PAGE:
The School of Rock is an instant classic with many quotable lines. I forsee it being shown on Comedy Central's Saturday afternoon lineup along with Old School and PCU for years to come.


Recommended:
Yes

Video Occasion: Good for Groups
Suitability For Children: Suitable for Children Age 13 and Older

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More School of Rock reviews
review by . May 08, 2009
Jack Black plays a rock musician that gets kicked out of his band prior to the big battle of the bands contest. Unable to hold a job, Jack is pressured to pay up or get out by his best friends wife (Jack rents a room from them). Other than his music, Jack has no ambition towards work until he happens to answer the phone from his friend. It seems a school needs a substitute teacher and will pay well for Jack friend's services. Jack pretends to be his friend and goes to the school posing as his friend. …
review by . March 06, 2005
"School of Rock" has been called formulaic, predictable, silly, etc. What it hasn't been called is boring or uninteresting. That's what makes this movie so great. Even though you pretty much know what is going to happen through all of the film, you enjoy every minute of it. From Black's idiotic Dewey character to his outrageous scheme to find lost rock glory, this entire film entertains. With a solid supporting cast and brilliant young actors and actresses, this film is worth the price.    Much …
review by . October 17, 2004
posted in Movie Hype
THE SCHOOL OF ROCK is about a man named Dewey Finn who just won't "grow up." Dewey has been doing odd jobs the last several years, living off his roommate and best friend, all so he can keep playing with his band and eventually get their big break. Then, one of the younger members of the band has a mutiny and kicks Dewey out. Dewey is despondent and after being seriously threatened to be thrown out of his apartment, he takes a job as a substitute music teacher at a high class private school pretending …
review by . September 14, 2004
Pros: Fun story, fun movie, real music     Cons: ~~~     The Bottom Line: A fun movie for kids and adults promoting music in schools (always a good thing)!
review by . April 09, 2004
posted in Movie Hype
Jack Black plays a rock musician that gets kicked out of his band prior to the big battle of the bands contest. Unable to hold a job, Jack is pressured to pay up or get out by his best friends wife (Jack rents a room from them). Other than his music, Jack has no ambition towards work until he happens to answer the phone from his friend. It seems a school needs a substitute teacher and will pay well for Jack friend's services. Jack pretends to be his friend and goes to the school posing as his friend.The …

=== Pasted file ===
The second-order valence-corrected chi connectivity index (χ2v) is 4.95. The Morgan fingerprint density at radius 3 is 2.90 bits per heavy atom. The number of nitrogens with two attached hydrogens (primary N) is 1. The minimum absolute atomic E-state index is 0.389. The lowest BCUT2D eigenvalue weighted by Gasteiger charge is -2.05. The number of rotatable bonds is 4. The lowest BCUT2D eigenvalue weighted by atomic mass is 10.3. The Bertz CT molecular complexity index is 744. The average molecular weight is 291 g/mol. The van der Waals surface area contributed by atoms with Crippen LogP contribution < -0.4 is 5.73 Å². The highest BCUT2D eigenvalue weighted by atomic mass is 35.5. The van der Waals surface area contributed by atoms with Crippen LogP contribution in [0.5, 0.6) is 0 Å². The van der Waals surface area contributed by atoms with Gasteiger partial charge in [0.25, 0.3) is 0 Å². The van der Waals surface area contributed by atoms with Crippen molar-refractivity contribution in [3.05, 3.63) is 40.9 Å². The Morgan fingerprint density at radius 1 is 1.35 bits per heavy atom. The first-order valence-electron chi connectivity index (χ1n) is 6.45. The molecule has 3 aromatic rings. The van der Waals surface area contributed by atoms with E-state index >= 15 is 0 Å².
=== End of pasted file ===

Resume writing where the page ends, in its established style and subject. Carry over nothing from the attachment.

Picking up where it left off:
review by . January 21, 2004
School of Rock will forever embody what Jack Black may have been, if not for a little band known as Tenacious D. In a world... Where Dewey needs a job...and no one will hire him because he's a rock-loving, stoner...until he impersonates his room-mate...to sub in a preppy, private school's music class...comes: "School of Rock!" Jack Black was made for this movie and visa-versa. He is given the space he needs to go rampant with his wild antics of rockacious fortitude; Like Robin Williams as an auction …
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Becky ()
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Turbo-charged comic Jack Black shakesSchool of Rockto its foundations, wailing with born-again metalhead passion as Dewey Finn, a guitarist who gets kicked out of a band because he grandstands too much--or, to put it another way, enjoys himself. Through an intercepted phone call, Finn gets a job as a substitute teacher for a fifth grade class at a private grade school. Neither students nor teacher quite know what to do with each other until Finn discovers that some of his young charges can play instruments; at once he starts turning them into a blistering rock & roll troupe that can crush his former band at an upcoming competition.School of Rockis silly and formulaic, but director Richard Linklater (Dazed and Confused), writer Mike White (The Good Girl), and especially Black and co-star Joan Cusack invest the formulas with such glee that the movie is irresistibly fun.--Bret Fetzer